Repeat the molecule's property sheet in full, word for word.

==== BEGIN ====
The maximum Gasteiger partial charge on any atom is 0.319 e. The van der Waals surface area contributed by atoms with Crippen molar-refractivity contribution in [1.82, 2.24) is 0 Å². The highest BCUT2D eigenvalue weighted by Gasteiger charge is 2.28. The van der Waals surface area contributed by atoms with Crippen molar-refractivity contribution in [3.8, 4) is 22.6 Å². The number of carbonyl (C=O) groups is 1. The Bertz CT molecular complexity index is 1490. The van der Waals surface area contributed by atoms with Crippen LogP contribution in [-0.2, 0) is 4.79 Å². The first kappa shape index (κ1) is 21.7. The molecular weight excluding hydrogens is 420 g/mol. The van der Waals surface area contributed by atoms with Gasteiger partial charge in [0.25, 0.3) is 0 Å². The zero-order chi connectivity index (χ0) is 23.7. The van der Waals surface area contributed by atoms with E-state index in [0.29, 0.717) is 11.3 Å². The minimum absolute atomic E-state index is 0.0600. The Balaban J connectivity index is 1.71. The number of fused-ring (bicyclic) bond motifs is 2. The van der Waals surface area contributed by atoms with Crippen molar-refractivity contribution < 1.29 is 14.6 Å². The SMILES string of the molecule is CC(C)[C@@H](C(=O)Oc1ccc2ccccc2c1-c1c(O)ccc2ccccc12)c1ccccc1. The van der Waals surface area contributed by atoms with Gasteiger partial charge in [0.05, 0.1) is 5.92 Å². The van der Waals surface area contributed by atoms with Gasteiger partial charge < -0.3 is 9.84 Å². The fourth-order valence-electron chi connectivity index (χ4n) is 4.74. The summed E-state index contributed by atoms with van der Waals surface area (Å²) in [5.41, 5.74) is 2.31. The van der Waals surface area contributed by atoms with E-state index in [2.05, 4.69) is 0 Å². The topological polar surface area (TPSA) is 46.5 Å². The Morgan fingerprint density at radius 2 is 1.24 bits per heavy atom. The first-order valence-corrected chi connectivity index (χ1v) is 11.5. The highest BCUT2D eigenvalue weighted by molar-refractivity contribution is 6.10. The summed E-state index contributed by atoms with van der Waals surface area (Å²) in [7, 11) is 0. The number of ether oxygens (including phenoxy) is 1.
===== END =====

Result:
The maximum Gasteiger partial charge on any atom is 0.319 e. The van der Waals surface area contributed by atoms with Crippen molar-refractivity contribution in [1.82, 2.24) is 0 Å². The highest BCUT2D eigenvalue weighted by Gasteiger charge is 2.28. The van der Waals surface area contributed by atoms with Crippen molar-refractivity contribution in [3.8, 4) is 22.6 Å². The number of carbonyl (C=O) groups is 1. The Bertz CT molecular complexity index is 1490. The van der Waals surface area contributed by atoms with Crippen LogP contribution in [-0.2, 0) is 4.79 Å². The first kappa shape index (κ1) is 21.7. The molecular weight excluding hydrogens is 420 g/mol. The van der Waals surface area contributed by atoms with Gasteiger partial charge in [0.25, 0.3) is 0 Å². The zero-order chi connectivity index (χ0) is 23.7. The van der Waals surface area contributed by atoms with E-state index in [0.29, 0.717) is 11.3 Å². The minimum absolute atomic E-state index is 0.0600. The Balaban J connectivity index is 1.71. The number of fused-ring (bicyclic) bond motifs is 2. The van der Waals surface area contributed by atoms with Crippen molar-refractivity contribution < 1.29 is 14.6 Å². The SMILES string of the molecule is CC(C)[C@@H](C(=O)Oc1ccc2ccccc2c1-c1c(O)ccc2ccccc12)c1ccccc1. The van der Waals surface area contributed by atoms with Gasteiger partial charge in [0.05, 0.1) is 5.92 Å². The van der Waals surface area contributed by atoms with Gasteiger partial charge < -0.3 is 9.84 Å². The fourth-order valence-electron chi connectivity index (χ4n) is 4.74. The summed E-state index contributed by atoms with van der Waals surface area (Å²) in [5.41, 5.74) is 2.31. The van der Waals surface area contributed by atoms with E-state index in [2.05, 4.69) is 0 Å². The topological polar surface area (TPSA) is 46.5 Å². The Morgan fingerprint density at radius 2 is 1.24 bits per heavy atom. The first-order valence-corrected chi connectivity index (χ1v) is 11.5. The highest BCUT2D eigenvalue weighted by molar-refractivity contribution is 6.10. The summed E-state index contributed by atoms with van der Waals surface area (Å²) in [7, 11) is 0. The number of ether oxygens (including phenoxy) is 1.